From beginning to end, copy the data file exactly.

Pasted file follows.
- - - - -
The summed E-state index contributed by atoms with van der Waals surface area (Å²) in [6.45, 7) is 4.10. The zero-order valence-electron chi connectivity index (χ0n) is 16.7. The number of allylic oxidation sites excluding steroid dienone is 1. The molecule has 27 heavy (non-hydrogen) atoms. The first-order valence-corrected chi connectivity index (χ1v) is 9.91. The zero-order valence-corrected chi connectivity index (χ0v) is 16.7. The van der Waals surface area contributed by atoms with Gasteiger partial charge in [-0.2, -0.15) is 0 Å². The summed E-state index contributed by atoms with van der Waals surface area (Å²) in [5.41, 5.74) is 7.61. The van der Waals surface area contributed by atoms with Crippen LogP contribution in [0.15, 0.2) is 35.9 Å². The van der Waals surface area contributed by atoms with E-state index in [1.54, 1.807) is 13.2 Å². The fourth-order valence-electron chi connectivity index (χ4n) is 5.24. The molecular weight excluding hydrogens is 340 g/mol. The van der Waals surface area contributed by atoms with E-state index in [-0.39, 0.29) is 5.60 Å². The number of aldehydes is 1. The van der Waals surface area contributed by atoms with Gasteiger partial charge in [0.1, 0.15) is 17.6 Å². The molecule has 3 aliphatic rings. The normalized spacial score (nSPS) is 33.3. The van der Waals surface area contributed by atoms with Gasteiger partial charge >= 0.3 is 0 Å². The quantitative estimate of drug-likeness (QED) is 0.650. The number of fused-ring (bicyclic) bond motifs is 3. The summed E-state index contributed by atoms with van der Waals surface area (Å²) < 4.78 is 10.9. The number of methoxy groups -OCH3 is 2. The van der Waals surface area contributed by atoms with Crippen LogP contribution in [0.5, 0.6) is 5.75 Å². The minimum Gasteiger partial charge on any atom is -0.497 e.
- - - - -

The summed E-state index contributed by atoms with van der Waals surface area (Å²) in [6.45, 7) is 4.10. The zero-order valence-electron chi connectivity index (χ0n) is 16.7. The number of allylic oxidation sites excluding steroid dienone is 1. The molecule has 27 heavy (non-hydrogen) atoms. The first-order valence-corrected chi connectivity index (χ1v) is 9.91. The zero-order valence-corrected chi connectivity index (χ0v) is 16.7. The van der Waals surface area contributed by atoms with Gasteiger partial charge in [-0.2, -0.15) is 0 Å². The summed E-state index contributed by atoms with van der Waals surface area (Å²) in [5.41, 5.74) is 7.61. The van der Waals surface area contributed by atoms with Crippen LogP contribution in [0.15, 0.2) is 35.9 Å². The van der Waals surface area contributed by atoms with E-state index in [1.54, 1.807) is 13.2 Å². The fourth-order valence-electron chi connectivity index (χ4n) is 5.24. The molecular weight excluding hydrogens is 340 g/mol. The van der Waals surface area contributed by atoms with E-state index in [-0.39, 0.29) is 5.60 Å². The number of aldehydes is 1. The van der Waals surface area contributed by atoms with Gasteiger partial charge in [0.1, 0.15) is 17.6 Å². The molecule has 3 aliphatic rings. The normalized spacial score (nSPS) is 33.3. The van der Waals surface area contributed by atoms with Gasteiger partial charge >= 0.3 is 0 Å². The quantitative estimate of drug-likeness (QED) is 0.650. The number of fused-ring (bicyclic) bond motifs is 3. The summed E-state index contributed by atoms with van der Waals surface area (Å²) < 4.78 is 10.9. The number of methoxy groups -OCH3 is 2. The van der Waals surface area contributed by atoms with Crippen LogP contribution in [0.5, 0.6) is 5.75 Å². The minimum Gasteiger partial charge on any atom is -0.497 e.